Training in personal protection, including self defense tactics, comes as we imagine multiple scenarios, especially when we’re out about town with our little ones. Such scenarios might include:
- strapping & unstrapping baby in car seat
- shopping at a mall
- walking to & from a park
- walking around your neighborhood
- sitting & watching a sports’ event – baseball, soccer, hockey
Drawing & Shooting While Carrying A Baby
These 6 steps are what you can practice to be ready to stand against any threat even while carrying your baby.
The focused mission is always to keep your baby safe no matter what and survive yourself so you can continue to be with your baby.
If you carry your infant baby on your back, then a two-handed aim and shoot might not be a problem for you.
However, if you carry your toddler on your hip, then here are the steps you need to think about and practice.
- Hold child in your non-shooting arm. This may seem obvious to an avid shooter but realizing moms are so versatile, they can switch back and forth to balance weight or to conduct different exercises. The key here is to be aware of your surroundings and not be doing other things when you need your shooting arm free.
- The minute you sense a threat, turn your torso away from threat so you keep child out of the line of return fire as much as possible. Turning your torso will require single handed shooting.
- Snatch fabric out of the way, if your handgun is concealed.
- Get a firm grip on your handgun.
- Vertically draw your handgun up and turn muzzle immediately toward threat. You can actually start point shooting from this angle if the threat is so close you can’t raise the muzzle up.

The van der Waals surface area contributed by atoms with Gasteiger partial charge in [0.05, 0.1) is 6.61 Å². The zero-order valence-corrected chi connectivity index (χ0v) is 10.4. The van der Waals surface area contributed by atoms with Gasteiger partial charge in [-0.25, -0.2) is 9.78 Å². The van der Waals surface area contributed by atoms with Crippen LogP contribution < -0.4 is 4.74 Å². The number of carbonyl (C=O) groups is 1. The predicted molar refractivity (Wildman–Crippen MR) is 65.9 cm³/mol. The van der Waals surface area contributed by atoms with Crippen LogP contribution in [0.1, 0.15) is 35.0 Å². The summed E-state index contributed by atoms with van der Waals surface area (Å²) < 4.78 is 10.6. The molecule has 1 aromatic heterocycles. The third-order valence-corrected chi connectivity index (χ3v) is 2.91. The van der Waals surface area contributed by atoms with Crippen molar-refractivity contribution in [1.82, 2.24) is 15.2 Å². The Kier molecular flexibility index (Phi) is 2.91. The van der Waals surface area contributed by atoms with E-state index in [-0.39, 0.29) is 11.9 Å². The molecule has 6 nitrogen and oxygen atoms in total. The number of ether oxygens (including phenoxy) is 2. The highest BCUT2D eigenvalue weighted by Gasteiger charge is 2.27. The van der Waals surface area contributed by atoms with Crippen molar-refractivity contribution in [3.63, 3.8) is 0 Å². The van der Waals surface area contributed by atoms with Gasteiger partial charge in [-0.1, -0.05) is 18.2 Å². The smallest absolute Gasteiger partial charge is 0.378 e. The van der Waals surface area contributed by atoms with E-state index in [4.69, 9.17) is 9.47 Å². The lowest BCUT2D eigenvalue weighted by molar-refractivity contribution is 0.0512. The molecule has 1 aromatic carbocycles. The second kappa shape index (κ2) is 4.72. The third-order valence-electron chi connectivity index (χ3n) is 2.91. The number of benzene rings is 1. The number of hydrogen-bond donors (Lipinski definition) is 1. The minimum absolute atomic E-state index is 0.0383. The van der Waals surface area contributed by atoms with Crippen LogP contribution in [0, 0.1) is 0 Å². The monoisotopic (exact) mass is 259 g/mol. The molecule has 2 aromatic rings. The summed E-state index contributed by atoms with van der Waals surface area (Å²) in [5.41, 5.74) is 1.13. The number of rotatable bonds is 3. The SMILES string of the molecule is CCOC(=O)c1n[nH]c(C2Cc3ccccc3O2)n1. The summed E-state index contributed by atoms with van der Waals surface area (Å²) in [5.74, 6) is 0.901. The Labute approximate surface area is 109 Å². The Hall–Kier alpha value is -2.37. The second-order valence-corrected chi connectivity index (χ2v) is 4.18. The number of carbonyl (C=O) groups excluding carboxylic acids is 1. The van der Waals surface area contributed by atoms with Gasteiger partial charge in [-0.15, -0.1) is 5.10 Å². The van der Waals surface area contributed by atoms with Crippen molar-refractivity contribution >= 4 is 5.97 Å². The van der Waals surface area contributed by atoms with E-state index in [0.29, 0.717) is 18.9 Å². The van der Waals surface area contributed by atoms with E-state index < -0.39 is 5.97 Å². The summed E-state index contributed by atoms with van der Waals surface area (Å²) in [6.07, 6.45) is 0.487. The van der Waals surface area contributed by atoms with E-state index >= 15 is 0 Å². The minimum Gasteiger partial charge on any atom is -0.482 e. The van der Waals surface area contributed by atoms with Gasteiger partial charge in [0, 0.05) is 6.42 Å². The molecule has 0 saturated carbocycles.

- If your distance permits, raise gun to shoulder level so eyes can line up your sights.
“Thank you” to Growing Up Guns for the torso turning example image above.
How does a mom practice drawing and shooting single-handed at the range while carrying her baby? Good question! And we’re going to ask LimaTunes (Melody Lauer) and Growing Up Guns to help with these answers.
The mindset, skills, tactics and gear issues can be worked with dry-fire in the home. Home is completely absent of the loud noise and traumatic environment that a gun range would be to an infant.
At home, follow safe dry-fire protocol and include the little one.
At the range, use a sack of kitty litter or potatoes or anything that simulates the weight and floppiness of a baby to work through the mechanics.
What to Work On:
Work your draw-stroke, reloading, trigger manipulation, recoil management, and so on. This is the time to work out the mechanics of managing a gun one handed while having an arm occupied with another task. It’s harder than it sounds. Seek training.
Practice clearing type 1, 2, and 3 malfunctions one handed. Your carry gun has a ledge on the rear sight to facilitate one handed manipulations, right? Can you rip out the magazine one handed? Ever thought about it? Practice your one handed reloads. You just never know.
Simulating a child at the range and then working with your child at home should allow a person to get a pretty good picture of the challenges involved in shooting with a child in your arms. It will allow you to see what works and what doesn’t. You will learn things about your gear (holster, gun, belt, shirts, jackets, etc), and what you are physically capable of doing with a squirming child in your arms. You might even decide that your ONLY option is putting the child down because you aren’t confident enough shooting one handed. You will never know this unless you do the work.
Two more things that are paramount to mention. . .
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